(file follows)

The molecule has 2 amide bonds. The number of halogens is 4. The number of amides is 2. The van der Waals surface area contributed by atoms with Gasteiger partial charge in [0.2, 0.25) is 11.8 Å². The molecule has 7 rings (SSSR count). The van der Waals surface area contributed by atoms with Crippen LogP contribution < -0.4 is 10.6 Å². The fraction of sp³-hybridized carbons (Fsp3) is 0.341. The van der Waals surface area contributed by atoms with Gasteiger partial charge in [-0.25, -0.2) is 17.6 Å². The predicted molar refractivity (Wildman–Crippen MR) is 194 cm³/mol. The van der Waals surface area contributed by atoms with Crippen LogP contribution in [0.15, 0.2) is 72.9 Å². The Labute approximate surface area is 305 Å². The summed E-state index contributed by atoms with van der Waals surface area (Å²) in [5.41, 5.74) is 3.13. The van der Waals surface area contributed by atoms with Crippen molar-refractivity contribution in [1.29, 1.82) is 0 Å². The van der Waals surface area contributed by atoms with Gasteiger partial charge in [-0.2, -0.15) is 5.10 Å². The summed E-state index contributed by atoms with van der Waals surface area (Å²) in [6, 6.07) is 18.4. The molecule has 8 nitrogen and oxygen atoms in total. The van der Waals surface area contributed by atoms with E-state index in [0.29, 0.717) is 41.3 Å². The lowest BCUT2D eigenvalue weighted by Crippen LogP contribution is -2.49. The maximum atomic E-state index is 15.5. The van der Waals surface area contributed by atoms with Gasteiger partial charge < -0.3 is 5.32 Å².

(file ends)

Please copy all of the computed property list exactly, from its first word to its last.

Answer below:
The molecule has 2 amide bonds. The number of halogens is 4. The number of amides is 2. The van der Waals surface area contributed by atoms with Gasteiger partial charge in [0.2, 0.25) is 11.8 Å². The molecule has 7 rings (SSSR count). The van der Waals surface area contributed by atoms with Crippen LogP contribution < -0.4 is 10.6 Å². The fraction of sp³-hybridized carbons (Fsp3) is 0.341. The van der Waals surface area contributed by atoms with Gasteiger partial charge in [-0.25, -0.2) is 17.6 Å². The predicted molar refractivity (Wildman–Crippen MR) is 194 cm³/mol. The van der Waals surface area contributed by atoms with Crippen LogP contribution in [0.15, 0.2) is 72.9 Å². The Labute approximate surface area is 305 Å². The summed E-state index contributed by atoms with van der Waals surface area (Å²) in [5.41, 5.74) is 3.13. The van der Waals surface area contributed by atoms with Crippen molar-refractivity contribution in [1.29, 1.82) is 0 Å². The van der Waals surface area contributed by atoms with Gasteiger partial charge in [-0.2, -0.15) is 5.10 Å². The summed E-state index contributed by atoms with van der Waals surface area (Å²) in [6, 6.07) is 18.4. The molecule has 8 nitrogen and oxygen atoms in total. The van der Waals surface area contributed by atoms with E-state index in [0.29, 0.717) is 41.3 Å². The lowest BCUT2D eigenvalue weighted by Crippen LogP contribution is -2.49. The maximum atomic E-state index is 15.5. The van der Waals surface area contributed by atoms with Gasteiger partial charge < -0.3 is 5.32 Å².